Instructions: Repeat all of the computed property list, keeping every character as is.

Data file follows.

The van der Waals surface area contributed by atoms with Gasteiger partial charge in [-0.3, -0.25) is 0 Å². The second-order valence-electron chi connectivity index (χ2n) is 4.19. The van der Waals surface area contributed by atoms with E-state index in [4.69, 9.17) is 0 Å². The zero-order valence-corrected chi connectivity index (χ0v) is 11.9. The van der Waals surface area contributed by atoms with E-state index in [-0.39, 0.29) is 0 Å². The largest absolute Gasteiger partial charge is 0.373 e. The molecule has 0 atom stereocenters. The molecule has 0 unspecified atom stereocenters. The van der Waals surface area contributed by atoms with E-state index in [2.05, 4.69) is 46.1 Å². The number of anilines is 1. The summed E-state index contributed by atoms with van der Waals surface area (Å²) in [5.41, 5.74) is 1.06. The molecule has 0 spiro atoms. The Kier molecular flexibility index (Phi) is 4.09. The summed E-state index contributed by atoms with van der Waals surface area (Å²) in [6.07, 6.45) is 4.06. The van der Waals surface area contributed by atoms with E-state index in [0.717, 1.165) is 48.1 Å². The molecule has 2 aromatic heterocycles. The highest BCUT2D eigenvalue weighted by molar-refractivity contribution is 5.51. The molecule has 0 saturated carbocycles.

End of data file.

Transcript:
The van der Waals surface area contributed by atoms with Gasteiger partial charge in [-0.3, -0.25) is 0 Å². The second-order valence-electron chi connectivity index (χ2n) is 4.19. The van der Waals surface area contributed by atoms with E-state index in [4.69, 9.17) is 0 Å². The zero-order valence-corrected chi connectivity index (χ0v) is 11.9. The van der Waals surface area contributed by atoms with E-state index in [-0.39, 0.29) is 0 Å². The largest absolute Gasteiger partial charge is 0.373 e. The molecule has 0 atom stereocenters. The molecule has 0 unspecified atom stereocenters. The van der Waals surface area contributed by atoms with E-state index in [2.05, 4.69) is 46.1 Å². The number of anilines is 1. The summed E-state index contributed by atoms with van der Waals surface area (Å²) in [5.41, 5.74) is 1.06. The molecule has 0 spiro atoms. The Kier molecular flexibility index (Phi) is 4.09. The summed E-state index contributed by atoms with van der Waals surface area (Å²) in [6.07, 6.45) is 4.06. The van der Waals surface area contributed by atoms with E-state index in [0.717, 1.165) is 48.1 Å². The molecule has 2 aromatic heterocycles. The highest BCUT2D eigenvalue weighted by molar-refractivity contribution is 5.51. The molecule has 0 saturated carbocycles.